Sorry, not sorry

Excessively saying “sorry” shows little confidence and lessens the word’s meaning.

Jenny Oetzell, Writer

The word “sorry” has become a common addition to our everyday vocabulary and has begun to lose its meaning.

Last week, I found myself in an overly-apologetic mood as I made my way through Target. There were more workers than normal restocking the shelves and obstructing the aisles. I did my best to weave my cart through the workers and avoid conflict, but the time came where one man was completely blocking my way. I looked at him and muttered an innocent, “Sorry,” followed by a nervous laugh, even though he was the one in my way.


The New York Times and TIME published articles discussing why people, specifically women, feel the need to apologize for their actions, no matter how polite they are. In 2010 the Journal of Psychological Science published a study concluding women apologize more than men because “women have a lower threshold for what constitutes offensive behavior.”

Comedian Amy Schumer recently joked in a sketch about an overly apologetic women’s conference. Pantene released a video called “Not Sorry” as part of their #ShineStrong campaign. The video showed interactions where women said “sorry” unnecessarily at home, in public and in the workplace.


The topic gets attention in the media, yet not many people recognize how much it impacts social interactions. But not just women who overuse the word “sorry.” At Biola, I frequently hear both men and women inserting “sorry” into every sentence imaginable.

Why do people feel the need to soften the blow of every comment or question they make? Lindsey Stanberry wrote a piece for Refinery29 asking her coworkers to count the number of times they used “sorry” in one day. Most of them said they used it so they would not come off  rude or aggressive, like they were nagging. One woman said she apologized the most for things out of her control.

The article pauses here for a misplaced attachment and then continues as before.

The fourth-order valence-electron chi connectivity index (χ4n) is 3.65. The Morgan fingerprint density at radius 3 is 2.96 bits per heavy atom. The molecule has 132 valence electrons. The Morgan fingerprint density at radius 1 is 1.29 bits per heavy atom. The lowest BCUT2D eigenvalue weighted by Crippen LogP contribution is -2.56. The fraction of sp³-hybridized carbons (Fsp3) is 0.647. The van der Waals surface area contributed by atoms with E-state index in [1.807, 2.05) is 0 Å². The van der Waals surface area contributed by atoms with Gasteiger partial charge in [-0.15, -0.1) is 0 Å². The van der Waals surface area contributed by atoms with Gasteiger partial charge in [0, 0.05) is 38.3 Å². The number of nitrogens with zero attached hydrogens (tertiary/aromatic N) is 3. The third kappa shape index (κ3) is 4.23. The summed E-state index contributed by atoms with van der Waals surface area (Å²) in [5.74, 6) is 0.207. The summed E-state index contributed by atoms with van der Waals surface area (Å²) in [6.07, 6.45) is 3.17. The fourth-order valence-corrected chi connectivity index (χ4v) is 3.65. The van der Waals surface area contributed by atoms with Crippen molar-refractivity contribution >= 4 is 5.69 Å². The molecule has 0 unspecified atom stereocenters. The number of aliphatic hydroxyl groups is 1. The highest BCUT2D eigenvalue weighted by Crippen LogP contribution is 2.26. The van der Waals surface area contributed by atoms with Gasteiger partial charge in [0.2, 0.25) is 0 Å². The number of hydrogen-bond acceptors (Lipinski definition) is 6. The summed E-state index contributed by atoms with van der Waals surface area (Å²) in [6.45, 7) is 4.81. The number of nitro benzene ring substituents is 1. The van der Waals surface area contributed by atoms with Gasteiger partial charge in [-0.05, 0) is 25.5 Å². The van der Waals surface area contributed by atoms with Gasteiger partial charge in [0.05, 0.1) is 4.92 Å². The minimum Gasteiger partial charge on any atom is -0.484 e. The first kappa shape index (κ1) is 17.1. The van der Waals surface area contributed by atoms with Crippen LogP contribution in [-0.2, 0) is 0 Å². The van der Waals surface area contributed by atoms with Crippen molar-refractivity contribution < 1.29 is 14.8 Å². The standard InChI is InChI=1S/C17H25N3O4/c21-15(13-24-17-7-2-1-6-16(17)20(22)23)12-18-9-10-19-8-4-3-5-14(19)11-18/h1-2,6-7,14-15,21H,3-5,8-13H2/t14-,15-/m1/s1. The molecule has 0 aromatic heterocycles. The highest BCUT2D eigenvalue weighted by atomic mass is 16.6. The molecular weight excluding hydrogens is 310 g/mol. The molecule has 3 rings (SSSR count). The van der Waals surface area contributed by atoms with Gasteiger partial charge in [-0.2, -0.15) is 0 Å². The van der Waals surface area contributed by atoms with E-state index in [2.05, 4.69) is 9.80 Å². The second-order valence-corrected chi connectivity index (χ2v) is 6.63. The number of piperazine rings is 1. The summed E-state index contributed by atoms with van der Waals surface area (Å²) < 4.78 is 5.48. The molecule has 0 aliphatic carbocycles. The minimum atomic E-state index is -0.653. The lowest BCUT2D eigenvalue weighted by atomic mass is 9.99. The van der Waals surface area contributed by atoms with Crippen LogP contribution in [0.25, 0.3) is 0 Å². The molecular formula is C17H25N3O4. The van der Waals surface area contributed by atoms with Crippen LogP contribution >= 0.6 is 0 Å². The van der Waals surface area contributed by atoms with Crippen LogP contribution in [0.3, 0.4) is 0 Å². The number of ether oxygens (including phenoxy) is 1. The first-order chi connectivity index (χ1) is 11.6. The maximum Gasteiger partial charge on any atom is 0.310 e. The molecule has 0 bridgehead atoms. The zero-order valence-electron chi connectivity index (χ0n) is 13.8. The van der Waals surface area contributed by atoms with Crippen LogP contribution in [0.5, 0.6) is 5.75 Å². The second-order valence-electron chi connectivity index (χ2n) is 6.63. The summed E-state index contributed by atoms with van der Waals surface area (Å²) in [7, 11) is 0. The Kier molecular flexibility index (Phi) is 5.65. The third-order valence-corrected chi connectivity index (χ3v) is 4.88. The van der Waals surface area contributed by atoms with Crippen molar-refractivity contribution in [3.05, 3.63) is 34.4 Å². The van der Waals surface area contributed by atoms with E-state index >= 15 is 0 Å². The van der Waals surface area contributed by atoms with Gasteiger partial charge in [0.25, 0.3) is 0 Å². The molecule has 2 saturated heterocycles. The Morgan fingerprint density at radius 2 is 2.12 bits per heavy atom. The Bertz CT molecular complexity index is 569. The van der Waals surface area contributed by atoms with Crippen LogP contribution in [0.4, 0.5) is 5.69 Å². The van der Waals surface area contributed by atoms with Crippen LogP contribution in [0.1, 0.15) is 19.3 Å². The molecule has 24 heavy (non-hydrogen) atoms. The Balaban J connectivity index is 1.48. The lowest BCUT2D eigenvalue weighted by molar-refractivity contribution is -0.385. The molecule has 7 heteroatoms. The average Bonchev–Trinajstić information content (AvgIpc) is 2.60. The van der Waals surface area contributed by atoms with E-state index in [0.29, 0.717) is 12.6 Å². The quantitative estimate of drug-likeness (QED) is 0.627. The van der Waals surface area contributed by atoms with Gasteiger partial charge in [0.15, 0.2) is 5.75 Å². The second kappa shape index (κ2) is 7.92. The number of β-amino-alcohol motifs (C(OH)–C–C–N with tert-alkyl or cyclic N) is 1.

If we explained why we said sorry every time we said it, we might see how silly we sound. At home it would sound like, “I’m sorry for asking you to pass the salt” or “I’m sorry for asking you to move out of my way.” At school it might be, “I’m sorry for wanting to contribute to this class discussion” or “I’m sorry for asking for clarification.” “Sorry” is simply not necessary in any of those contexts.


When people overuse “sorry,” not only is the gravity and meaning of the word lost, but the person saying it seems unconfident. There is a sense of self-deprecation in an apology for actions that do not require one. “I’m sorry for talking so much” has a more negative connotation than “thank you for listening.”  

Paul wrote in Ephesians 4:23 that as Christians, we are called to be kind to one another. We take preventative measures to avoid seeming mean, rude or bossy. Does using “sorry” really help us seem kind, or does it compromise our confidence? We can be polite and direct without apologizing. If someone is in our way, say “pardon me.” If you have something to say, just say it. If you are late to meet with a friend, thank them for their patience. Let us speak with gentleness, but remain bold.

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